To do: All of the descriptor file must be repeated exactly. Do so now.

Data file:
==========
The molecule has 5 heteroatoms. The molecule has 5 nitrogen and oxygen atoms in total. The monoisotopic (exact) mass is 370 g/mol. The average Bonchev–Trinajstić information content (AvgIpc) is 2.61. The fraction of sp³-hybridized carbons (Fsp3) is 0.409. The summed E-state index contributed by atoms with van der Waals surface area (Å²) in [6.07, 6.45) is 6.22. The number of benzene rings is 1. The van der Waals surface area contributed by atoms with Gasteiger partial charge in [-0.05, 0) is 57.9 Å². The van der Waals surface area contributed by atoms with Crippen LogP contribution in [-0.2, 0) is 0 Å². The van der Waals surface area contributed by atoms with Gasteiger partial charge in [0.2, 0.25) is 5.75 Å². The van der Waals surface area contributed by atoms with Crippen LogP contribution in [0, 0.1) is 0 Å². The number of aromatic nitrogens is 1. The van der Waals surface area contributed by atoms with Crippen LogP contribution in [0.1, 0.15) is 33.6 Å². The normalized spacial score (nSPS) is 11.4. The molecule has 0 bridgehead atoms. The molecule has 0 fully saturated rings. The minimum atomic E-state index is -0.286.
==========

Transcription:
The molecule has 5 heteroatoms. The molecule has 5 nitrogen and oxygen atoms in total. The monoisotopic (exact) mass is 370 g/mol. The average Bonchev–Trinajstić information content (AvgIpc) is 2.61. The fraction of sp³-hybridized carbons (Fsp3) is 0.409. The summed E-state index contributed by atoms with van der Waals surface area (Å²) in [6.07, 6.45) is 6.22. The number of benzene rings is 1. The van der Waals surface area contributed by atoms with Gasteiger partial charge in [-0.05, 0) is 57.9 Å². The van der Waals surface area contributed by atoms with Crippen LogP contribution in [-0.2, 0) is 0 Å². The van der Waals surface area contributed by atoms with Gasteiger partial charge in [0.2, 0.25) is 5.75 Å². The van der Waals surface area contributed by atoms with Crippen LogP contribution in [0, 0.1) is 0 Å². The number of aromatic nitrogens is 1. The van der Waals surface area contributed by atoms with Crippen LogP contribution in [0.1, 0.15) is 33.6 Å². The normalized spacial score (nSPS) is 11.4. The molecule has 0 bridgehead atoms. The molecule has 0 fully saturated rings. The minimum atomic E-state index is -0.286.